While this option is a little less conventional, it can work wonders, especially in a really large bedroom. If you have large open space in your bedroom, where there are no tables, no bed, no chairs, then filling the empty space with a beautiful area rug can be the perfect solution. While any shape can work, this is a great opportunity to use a circular rug. The round shape creates a sense of flow and movement in the room, tying everything into a central space, while not making it feel blocky or awkward. Ideally, you should leave the same amount of floor space on all sides of your rug. Give yourself anywhere from about eight to 24 inches on all sides. Eighteen inches is the most common space, but in a smaller space, you can get away with as little as eight inches. The main goal is to have the rug centered in the room. While it’s tempting to place your best rug in a focal point of the house, such as your dining room, you might want to think twice about it. It’s best to avoid placing expensive area rugs in areas where there are likely to be spills and accidents. So, placing your favourite rug in the bedroom is a great way to showcase it while also keeping it safe from some of the more high traffic and high risk areas of the home.
4. At the Sides of the Bed
If you don’t want to invest in a rug that will be almost entirely hidden by your bed, runners along each side of your bed is another option. Rugs can be extremely expensive, so if you can’t afford the right sized rug for your room, then opt for two smaller sized rugs on either side of the bed. At least you’ll get to enjoy the beauty of them, and they will also be soft on your feet when you get out of bed. The length and width of the rugs depend on how much space you have; opt for longer runners that line the full length of your bed, or smaller accent rugs that offer a warm landing spot for cold feet in the morning. Often, it’s best to order a custom-length runner so that it fits the space precisely and has natural starting and finishing points, while rugs can be so beautiful, they can also create an awkward and disjointed feeling if they aren’t scaled properly with your furniture, and the size of the room.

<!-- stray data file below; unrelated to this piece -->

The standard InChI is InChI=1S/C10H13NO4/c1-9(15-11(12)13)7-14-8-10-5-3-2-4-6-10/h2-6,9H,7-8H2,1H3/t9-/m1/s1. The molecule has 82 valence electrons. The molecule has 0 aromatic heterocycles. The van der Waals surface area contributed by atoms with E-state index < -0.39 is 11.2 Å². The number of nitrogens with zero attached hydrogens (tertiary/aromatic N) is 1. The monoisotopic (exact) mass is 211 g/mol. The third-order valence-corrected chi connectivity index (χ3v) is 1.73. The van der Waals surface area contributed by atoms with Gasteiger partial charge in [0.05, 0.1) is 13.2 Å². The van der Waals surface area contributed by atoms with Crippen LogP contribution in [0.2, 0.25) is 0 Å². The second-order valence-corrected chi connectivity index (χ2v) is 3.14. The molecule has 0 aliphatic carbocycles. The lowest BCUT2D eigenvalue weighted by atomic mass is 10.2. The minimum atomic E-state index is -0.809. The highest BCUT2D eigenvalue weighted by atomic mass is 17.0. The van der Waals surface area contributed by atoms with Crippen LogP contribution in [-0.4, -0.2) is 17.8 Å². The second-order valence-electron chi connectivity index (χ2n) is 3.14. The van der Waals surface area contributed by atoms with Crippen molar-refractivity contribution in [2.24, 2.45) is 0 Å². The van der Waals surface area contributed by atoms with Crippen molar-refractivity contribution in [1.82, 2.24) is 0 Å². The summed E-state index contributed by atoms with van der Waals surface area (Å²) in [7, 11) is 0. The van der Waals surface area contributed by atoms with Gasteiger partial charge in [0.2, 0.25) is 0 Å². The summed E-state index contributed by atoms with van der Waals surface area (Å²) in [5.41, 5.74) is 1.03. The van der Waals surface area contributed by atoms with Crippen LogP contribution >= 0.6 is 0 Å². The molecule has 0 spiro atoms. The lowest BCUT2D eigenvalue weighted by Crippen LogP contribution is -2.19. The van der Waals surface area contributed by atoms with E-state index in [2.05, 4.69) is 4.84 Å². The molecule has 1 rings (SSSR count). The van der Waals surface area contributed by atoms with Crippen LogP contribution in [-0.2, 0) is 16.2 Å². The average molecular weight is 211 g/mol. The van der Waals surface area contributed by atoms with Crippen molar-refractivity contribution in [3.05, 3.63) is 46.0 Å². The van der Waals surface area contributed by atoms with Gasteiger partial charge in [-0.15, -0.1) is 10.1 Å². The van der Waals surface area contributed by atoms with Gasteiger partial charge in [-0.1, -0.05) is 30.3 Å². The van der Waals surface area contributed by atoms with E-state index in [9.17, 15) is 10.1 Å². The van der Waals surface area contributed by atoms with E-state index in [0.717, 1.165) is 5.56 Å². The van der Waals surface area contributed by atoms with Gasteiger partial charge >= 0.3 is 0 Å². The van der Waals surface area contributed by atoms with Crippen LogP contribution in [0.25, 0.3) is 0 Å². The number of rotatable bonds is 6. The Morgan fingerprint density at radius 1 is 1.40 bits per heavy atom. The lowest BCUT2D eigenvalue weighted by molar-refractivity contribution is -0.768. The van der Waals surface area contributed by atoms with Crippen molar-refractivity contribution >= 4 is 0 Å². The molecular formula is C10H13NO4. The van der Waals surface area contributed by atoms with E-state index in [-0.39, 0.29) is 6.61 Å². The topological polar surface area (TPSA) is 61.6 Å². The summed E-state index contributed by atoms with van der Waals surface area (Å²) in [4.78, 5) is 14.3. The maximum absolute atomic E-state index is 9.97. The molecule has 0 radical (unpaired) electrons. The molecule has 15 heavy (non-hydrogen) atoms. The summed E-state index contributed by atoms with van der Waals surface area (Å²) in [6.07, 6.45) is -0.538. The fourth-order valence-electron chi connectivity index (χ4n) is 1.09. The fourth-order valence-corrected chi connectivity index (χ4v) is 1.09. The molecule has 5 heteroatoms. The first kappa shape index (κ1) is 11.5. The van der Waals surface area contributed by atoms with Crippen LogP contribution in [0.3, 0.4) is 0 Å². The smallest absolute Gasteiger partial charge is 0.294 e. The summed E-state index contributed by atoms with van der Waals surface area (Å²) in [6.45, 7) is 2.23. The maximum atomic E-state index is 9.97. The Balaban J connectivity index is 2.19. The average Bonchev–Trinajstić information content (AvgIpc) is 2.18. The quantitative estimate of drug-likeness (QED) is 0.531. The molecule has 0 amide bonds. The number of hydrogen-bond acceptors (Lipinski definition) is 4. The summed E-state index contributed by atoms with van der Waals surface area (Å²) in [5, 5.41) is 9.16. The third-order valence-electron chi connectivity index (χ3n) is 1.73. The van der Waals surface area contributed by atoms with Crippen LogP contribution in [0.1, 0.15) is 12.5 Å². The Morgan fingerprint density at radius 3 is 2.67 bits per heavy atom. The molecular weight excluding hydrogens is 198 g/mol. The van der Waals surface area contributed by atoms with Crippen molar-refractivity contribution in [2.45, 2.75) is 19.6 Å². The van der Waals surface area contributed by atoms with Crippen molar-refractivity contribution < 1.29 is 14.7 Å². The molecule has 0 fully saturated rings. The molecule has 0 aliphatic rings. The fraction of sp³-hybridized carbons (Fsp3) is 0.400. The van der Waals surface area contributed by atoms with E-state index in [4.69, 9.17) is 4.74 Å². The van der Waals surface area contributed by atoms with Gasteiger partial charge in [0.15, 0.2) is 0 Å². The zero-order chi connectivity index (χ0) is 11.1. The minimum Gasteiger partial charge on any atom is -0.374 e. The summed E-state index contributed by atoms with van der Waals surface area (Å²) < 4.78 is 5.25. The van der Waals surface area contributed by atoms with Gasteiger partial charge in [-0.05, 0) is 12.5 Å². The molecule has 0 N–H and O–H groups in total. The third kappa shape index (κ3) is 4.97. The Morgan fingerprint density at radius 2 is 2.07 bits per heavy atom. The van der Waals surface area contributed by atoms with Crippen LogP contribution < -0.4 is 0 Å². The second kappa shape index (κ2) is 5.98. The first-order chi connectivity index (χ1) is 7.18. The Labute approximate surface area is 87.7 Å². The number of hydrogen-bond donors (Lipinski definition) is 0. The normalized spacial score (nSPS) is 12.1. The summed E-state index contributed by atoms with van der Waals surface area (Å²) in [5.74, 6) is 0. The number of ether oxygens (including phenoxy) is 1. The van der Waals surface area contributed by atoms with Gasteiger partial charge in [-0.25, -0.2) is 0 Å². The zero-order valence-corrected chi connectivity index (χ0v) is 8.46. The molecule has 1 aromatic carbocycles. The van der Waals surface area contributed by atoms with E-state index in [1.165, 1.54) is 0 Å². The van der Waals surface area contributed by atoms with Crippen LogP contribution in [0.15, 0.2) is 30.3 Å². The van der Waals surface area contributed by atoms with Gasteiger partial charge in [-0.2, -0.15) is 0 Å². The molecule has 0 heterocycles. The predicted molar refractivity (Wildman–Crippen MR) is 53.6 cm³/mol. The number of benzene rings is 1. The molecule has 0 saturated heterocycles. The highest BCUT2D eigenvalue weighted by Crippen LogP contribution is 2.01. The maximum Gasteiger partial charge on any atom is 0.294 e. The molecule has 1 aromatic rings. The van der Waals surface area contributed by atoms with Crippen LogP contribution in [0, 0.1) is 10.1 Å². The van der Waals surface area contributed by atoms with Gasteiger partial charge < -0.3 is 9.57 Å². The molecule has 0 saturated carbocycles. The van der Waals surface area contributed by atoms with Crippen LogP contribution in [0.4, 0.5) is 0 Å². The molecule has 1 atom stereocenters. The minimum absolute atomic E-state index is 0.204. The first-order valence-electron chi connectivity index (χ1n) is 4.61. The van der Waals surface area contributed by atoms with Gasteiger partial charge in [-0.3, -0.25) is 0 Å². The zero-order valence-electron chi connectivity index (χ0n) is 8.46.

5. Under your Bedroom Office / Dressing Area
If you are someone who has an office in your bedroom, or a dressing or makeup area set up, then setting up a rug underneath that area will really take it to the next level. While this area is part of your bedroom, you want to create a sense of it being distinct from the rest of the room. Using an area rug is a perfect way to do this! Over the last decade, working from home has been accepted as a more mainstream way to work. People have transferred their practical working space from a remote place of work into their own home. The design of a home office has reflected the traditional working environment of the commercial office. A study is a much more traditional concept and is a place where typically reading, or quiet contemplation takes place. The design of a study has been seen as as a much plushier environment than the home office. A good quality rug can make a huge difference to any room in the house, however, the addition of a rug to a home office can be particularly effective. On the other hand, if you have an area for dressing or doing makeup set up in the bedroom, a rug can pull that area together nicely, and make you enjoy sitting there so much more. It’s important that the rug is large enough to fit all of the furniture: the chair and table, with at least a couple of inches, ideally more, on either side.
A rug in the bedroom is probably a no-brainer for you now. They are really the ultimate cozy factor, and can add so much vibrancy and beauty to the room. No matter whether you choose just to add a small sheepskin, or a large scale Persian rug, you will love the effect it adds to the bedroom. There are a few principles to follow, which mostly fall under, “make sure the rug is not too small for the space, or the furniture”. Otherwise, you can really just have fun with it. Choosing a wool rug is wonderful because it does create that extra warmth, and will last forever and ever. On the other hand, if you do choose to go with a synthetic material, you will still be able to achieve whatever aesthetic you’re going for, at a much lower price. I love the flexibility of area rugs. I every so often go through and swap out rugs from my bedroom to living room, creating an entirely new feeling in each room, making it feel like they’ve had a complete makeover, while not spending any money. I hope this article gave you all the ideas you need to go forth with confidence and get the perfect area rug for your bedroom!